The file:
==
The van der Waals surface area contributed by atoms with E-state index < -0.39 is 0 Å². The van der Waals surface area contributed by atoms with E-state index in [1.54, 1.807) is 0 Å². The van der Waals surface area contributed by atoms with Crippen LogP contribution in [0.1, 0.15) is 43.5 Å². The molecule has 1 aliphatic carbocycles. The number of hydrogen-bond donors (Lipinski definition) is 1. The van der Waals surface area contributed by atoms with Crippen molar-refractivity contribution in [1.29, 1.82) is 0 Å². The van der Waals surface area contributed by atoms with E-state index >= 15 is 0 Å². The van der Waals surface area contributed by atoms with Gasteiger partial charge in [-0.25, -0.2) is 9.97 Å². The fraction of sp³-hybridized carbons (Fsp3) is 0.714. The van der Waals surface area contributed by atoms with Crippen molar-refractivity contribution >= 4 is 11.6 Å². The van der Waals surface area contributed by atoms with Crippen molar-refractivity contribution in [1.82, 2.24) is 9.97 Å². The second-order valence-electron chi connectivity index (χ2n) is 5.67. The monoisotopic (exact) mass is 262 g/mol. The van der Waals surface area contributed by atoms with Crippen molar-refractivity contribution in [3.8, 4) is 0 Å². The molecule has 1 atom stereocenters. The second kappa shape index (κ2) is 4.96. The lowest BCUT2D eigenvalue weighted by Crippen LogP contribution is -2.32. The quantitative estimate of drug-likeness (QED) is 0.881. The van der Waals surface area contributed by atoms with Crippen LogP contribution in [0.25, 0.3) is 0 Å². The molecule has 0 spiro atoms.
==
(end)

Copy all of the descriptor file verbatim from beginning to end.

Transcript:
The van der Waals surface area contributed by atoms with E-state index < -0.39 is 0 Å². The van der Waals surface area contributed by atoms with E-state index in [1.54, 1.807) is 0 Å². The van der Waals surface area contributed by atoms with Crippen LogP contribution in [0.1, 0.15) is 43.5 Å². The molecule has 1 aliphatic carbocycles. The number of hydrogen-bond donors (Lipinski definition) is 1. The van der Waals surface area contributed by atoms with Crippen molar-refractivity contribution in [1.29, 1.82) is 0 Å². The van der Waals surface area contributed by atoms with E-state index >= 15 is 0 Å². The van der Waals surface area contributed by atoms with Gasteiger partial charge in [-0.25, -0.2) is 9.97 Å². The fraction of sp³-hybridized carbons (Fsp3) is 0.714. The van der Waals surface area contributed by atoms with Crippen molar-refractivity contribution >= 4 is 11.6 Å². The van der Waals surface area contributed by atoms with Crippen molar-refractivity contribution in [1.82, 2.24) is 9.97 Å². The second-order valence-electron chi connectivity index (χ2n) is 5.67. The monoisotopic (exact) mass is 262 g/mol. The van der Waals surface area contributed by atoms with Crippen molar-refractivity contribution in [3.8, 4) is 0 Å². The molecule has 1 atom stereocenters. The second kappa shape index (κ2) is 4.96. The lowest BCUT2D eigenvalue weighted by Crippen LogP contribution is -2.32. The quantitative estimate of drug-likeness (QED) is 0.881. The van der Waals surface area contributed by atoms with Crippen LogP contribution in [0.25, 0.3) is 0 Å². The molecule has 0 spiro atoms.